Texas Part 2 – San Antonio to Dallas

April 17, 2019 4:47 pm

We were in Texas for almost 6 weeks so lots of ground to cover! Joe helped a lot with the blog and wrote the major of this section. Thanks Honey!

San Antonio

 

San Antonio in southern Texas is steeped in frontier history. Today it is a major tourist destination and a city of about 1.5 million. It was founded in 1718 as a Spanish Mission. There were 5 frontier missions – the most famous being The Alamo. The missions stand today and are a tourist attraction.

 

Our first night we stayed downtown at the Drury Inn – an old boutique hotel. It was right on the famous “River Walk” which is about 9 miles of walking path along the San Antonio River. The trail takes you to some outer areas but mostly is a winding horseshoe shape with some branches, that make up the vibrant downtown core.

 
 

The River Walk is full of restaurants, bars, stores and gift shops all along the water – which makes for great people watching as the area is crowded all day, and even more so at night with the dinner/bar crowd. We spent a lot of time here over the week.

 
 

Funny story, housekeeping at The Drury knocked on our door at 7:45 am the morning we were checking out and was shocked when we answered it. She said it was showing as a vacant room in their system. 3 hours later, and we have the ‘Do Not Disturb’ sign on, a woman uses a key and starts to open the door – until she hears our protesting! Long story short, we weren’t checked in correctly, and that woman was also given a key to our room. We got 50% off our bill plus free parking for our inconvenience though!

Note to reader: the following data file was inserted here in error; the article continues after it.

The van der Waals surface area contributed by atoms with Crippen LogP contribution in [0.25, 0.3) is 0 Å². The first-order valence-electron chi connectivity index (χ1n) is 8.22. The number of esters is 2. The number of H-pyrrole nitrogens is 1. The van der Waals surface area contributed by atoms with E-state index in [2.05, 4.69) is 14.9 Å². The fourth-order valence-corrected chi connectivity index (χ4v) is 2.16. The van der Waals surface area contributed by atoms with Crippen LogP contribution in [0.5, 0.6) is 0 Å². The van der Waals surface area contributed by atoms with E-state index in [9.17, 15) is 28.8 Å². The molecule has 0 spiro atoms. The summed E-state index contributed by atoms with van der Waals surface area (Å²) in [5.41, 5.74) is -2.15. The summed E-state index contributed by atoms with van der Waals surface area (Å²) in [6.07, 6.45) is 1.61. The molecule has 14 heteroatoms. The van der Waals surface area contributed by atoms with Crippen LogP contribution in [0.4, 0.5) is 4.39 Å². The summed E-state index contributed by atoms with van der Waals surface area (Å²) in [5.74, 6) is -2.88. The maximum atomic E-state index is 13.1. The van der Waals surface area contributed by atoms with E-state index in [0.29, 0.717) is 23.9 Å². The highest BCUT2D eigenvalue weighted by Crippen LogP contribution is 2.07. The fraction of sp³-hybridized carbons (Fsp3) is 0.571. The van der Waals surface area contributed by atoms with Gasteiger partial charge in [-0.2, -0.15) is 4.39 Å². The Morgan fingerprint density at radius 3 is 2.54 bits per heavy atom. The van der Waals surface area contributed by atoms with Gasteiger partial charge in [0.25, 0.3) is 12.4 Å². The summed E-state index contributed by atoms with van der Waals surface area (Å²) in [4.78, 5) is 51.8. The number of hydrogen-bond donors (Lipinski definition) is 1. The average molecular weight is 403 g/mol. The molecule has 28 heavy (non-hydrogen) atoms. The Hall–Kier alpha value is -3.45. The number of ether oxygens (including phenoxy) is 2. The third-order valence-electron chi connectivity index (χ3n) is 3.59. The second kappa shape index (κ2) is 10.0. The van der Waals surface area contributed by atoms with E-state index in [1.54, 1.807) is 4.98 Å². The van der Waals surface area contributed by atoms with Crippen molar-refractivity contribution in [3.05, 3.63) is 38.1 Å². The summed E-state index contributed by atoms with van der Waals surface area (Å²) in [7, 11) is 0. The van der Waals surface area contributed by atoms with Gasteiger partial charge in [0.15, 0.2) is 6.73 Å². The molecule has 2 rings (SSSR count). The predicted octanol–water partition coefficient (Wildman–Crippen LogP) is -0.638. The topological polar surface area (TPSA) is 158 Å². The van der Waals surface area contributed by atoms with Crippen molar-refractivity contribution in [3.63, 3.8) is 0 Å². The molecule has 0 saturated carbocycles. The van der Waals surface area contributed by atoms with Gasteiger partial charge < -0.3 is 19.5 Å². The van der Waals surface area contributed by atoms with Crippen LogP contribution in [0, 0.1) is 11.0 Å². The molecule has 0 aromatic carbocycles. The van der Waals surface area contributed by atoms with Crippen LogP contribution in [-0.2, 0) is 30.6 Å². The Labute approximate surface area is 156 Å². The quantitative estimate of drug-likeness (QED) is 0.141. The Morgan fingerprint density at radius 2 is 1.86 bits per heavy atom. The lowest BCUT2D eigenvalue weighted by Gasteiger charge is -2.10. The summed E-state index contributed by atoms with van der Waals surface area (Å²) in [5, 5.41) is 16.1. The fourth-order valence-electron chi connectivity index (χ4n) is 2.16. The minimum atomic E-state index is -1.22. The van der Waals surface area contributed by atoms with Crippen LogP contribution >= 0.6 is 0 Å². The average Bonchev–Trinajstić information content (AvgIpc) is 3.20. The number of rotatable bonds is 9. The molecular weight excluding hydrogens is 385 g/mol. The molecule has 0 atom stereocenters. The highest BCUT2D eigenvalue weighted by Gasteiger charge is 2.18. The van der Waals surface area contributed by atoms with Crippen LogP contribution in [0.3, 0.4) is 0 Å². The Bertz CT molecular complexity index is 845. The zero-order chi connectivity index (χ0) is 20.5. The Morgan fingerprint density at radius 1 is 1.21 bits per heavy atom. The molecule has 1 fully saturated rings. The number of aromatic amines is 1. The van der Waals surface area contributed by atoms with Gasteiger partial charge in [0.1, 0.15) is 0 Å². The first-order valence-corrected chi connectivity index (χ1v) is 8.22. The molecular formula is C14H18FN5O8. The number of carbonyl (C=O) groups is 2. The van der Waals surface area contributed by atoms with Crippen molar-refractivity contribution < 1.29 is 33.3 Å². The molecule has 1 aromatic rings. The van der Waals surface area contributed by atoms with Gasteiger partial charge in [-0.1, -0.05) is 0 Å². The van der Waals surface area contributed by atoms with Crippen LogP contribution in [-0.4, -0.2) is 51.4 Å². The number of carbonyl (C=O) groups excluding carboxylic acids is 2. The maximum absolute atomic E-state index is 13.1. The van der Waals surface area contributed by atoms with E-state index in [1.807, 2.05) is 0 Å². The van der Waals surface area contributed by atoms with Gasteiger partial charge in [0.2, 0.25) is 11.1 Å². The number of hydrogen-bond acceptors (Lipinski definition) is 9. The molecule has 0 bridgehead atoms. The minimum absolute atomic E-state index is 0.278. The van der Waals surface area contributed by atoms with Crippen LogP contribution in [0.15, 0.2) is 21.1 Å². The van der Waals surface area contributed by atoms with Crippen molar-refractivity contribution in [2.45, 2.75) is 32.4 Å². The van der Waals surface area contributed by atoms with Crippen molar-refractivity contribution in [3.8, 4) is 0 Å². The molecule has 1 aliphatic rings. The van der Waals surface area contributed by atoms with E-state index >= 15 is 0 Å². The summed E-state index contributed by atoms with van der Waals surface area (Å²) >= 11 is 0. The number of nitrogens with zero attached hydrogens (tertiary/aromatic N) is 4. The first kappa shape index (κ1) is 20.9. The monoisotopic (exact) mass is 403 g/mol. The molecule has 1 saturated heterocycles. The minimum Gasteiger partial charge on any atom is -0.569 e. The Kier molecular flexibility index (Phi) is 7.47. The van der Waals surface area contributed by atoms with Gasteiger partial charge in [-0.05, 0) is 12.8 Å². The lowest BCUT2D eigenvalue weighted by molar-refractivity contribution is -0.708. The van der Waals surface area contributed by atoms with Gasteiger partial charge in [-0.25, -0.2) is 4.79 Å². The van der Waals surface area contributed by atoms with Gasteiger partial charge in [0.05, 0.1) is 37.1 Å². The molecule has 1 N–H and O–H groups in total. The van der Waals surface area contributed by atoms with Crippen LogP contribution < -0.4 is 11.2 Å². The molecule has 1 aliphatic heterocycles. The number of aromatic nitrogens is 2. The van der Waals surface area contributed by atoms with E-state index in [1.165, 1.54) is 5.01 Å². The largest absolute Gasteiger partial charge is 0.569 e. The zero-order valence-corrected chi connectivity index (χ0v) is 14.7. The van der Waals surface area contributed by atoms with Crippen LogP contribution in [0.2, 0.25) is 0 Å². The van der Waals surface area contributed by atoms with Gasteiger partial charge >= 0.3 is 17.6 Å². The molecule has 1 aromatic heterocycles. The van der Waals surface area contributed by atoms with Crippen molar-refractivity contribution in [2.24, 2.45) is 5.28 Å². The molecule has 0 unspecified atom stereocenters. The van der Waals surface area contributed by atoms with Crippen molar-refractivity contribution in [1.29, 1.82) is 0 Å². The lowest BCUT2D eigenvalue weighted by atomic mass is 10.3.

Second day we moved to our Airbnb which was our home for the duration of the week.This was a nice sized unit for us in a grand old home that had about 4 apartments.

 
 

We were in the old historical part of San Antonio called ‘Monte Vista’ and it is about 100 sq blocks of old southern mansions…huge homes on huge lots. Some of these grand homes reminded us of our time in Savannah Georgia, which also has the stately old mansions. These homes are impeccably kept, with fresh paint and meticulous landscaping, a real treat to see.